FOCUS Newsletters

March 2014

As concerns about difficulties to reproduce research studies are growing, the true extent of the problem is still unclear. But poor reproducibility is only one of many factors that together make biomedical research highly inefficient, analyses suggest.

Two studies published in the January 30 issue of  Nature suggested that treating mature mouse cells with an acidic solution can turn them into pluripotent stem cells (Nature 505, 641 and 676, 2014). The simplicity of the approach surprised many, and the research made worldwide headlines.

But within a week, commenters on a forum called PubPeer started to report problems, such as manipulated figures. What’s more, multiple attempts to replicate the results have been unsuccessful, according to a web site that lists such attempts. The RIKEN Center for Developmental Biology in Kobe, Japan, where much of the work was done, is investigating the matter. 

The final word hasn’t been spoken on the stem cell papers, but if the results don’t hold up, the papers will join an increasing number of biomedical research studies that are not reproducible.

February 2014

In this edition of FOCUS In Sound, we welcome a scientist who explores the way the brain encodes information about the world around us – she combines computational and biological approaches to study the mechanisms behind the transformation of sensory representations.

Dr. Maria N. Geffen is an Assistant Professor in the Departments of Otorhinolaryngology: Head and Neck Surgery and Neuroscience at the University of Pennsylvania. She received her bachelor’s degree from Princeton, her Ph.D. in Biophysics at Harvard, and did her post-doc at the Center for Studies in Physics and Biology at Rockefeller University in New York. In 2008, when she was still at Rockefeller, she received the Burroughs Wellcome Fund Career Award at the Scientific Interface, a $500,000 grant designed to help bridge advanced postdoctoral training and the first three years of faculty service.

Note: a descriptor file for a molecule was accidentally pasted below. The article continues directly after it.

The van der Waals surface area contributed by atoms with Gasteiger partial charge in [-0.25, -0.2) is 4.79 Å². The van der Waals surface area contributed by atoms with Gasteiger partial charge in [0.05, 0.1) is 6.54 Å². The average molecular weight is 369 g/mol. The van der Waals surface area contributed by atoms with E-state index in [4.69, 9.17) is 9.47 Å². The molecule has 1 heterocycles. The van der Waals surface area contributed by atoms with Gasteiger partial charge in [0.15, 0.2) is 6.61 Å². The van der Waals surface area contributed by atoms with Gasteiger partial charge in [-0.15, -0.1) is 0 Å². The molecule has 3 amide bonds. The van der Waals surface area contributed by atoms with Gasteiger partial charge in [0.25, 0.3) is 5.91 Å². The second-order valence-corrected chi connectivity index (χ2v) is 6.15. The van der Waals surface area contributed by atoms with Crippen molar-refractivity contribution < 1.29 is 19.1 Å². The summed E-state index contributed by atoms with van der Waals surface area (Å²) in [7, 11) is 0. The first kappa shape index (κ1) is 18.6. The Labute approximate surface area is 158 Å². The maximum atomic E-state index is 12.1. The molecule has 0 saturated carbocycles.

Follow the link to listen to the audiocast and read the transcript.  All of the Burroughs Wellcome Fund audiocasts can be found at FOCUS in Sound.

2014 January

The rarefied world of academic science may be what drew many researchers to the scientific endeavor, but remaining isolated from the populace could harm their chosen profession and undermine progress in science and technology.

November 2013

On this edition of FOCUS In Sound, we welcome a married couple of researchers, both of whom have been recipients of Burroughs Wellcome Fund grant support – Doctors Alice Chen-Plotkin and Joshua Plotkin. 

September 2013

Addressing the Benefits and Challenges of Turning Discovery into a Business

By definition, scientists and entrepreneurs are both innovators. They shatter the status quo, either by uncovering misconceptions about the way the world works or by creating solutions to society’s most pressing concerns. 

 

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